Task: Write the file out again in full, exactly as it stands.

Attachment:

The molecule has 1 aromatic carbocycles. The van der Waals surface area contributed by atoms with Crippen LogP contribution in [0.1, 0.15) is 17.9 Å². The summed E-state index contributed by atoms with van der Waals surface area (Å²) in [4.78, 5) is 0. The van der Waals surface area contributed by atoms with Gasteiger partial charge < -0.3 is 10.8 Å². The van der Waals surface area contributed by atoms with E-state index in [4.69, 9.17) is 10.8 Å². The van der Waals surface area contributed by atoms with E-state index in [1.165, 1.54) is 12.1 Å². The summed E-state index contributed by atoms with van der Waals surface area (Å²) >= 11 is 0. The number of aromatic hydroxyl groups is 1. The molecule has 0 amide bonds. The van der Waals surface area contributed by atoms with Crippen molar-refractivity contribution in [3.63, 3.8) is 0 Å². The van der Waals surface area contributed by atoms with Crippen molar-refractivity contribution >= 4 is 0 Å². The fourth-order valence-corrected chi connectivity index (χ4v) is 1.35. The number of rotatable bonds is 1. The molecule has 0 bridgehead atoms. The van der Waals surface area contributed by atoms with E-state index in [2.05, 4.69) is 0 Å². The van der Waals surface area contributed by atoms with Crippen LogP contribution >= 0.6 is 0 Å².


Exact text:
The molecule has 1 aromatic carbocycles. The van der Waals surface area contributed by atoms with Crippen LogP contribution in [0.1, 0.15) is 17.9 Å². The summed E-state index contributed by atoms with van der Waals surface area (Å²) in [4.78, 5) is 0. The van der Waals surface area contributed by atoms with Gasteiger partial charge < -0.3 is 10.8 Å². The van der Waals surface area contributed by atoms with E-state index in [4.69, 9.17) is 10.8 Å². The van der Waals surface area contributed by atoms with E-state index in [1.165, 1.54) is 12.1 Å². The summed E-state index contributed by atoms with van der Waals surface area (Å²) >= 11 is 0. The number of aromatic hydroxyl groups is 1. The molecule has 0 amide bonds. The van der Waals surface area contributed by atoms with Crippen molar-refractivity contribution in [3.63, 3.8) is 0 Å². The van der Waals surface area contributed by atoms with Crippen molar-refractivity contribution >= 4 is 0 Å². The fourth-order valence-corrected chi connectivity index (χ4v) is 1.35. The number of rotatable bonds is 1. The molecule has 0 bridgehead atoms. The van der Waals surface area contributed by atoms with E-state index in [2.05, 4.69) is 0 Å². The van der Waals surface area contributed by atoms with Crippen LogP contribution >= 0.6 is 0 Å².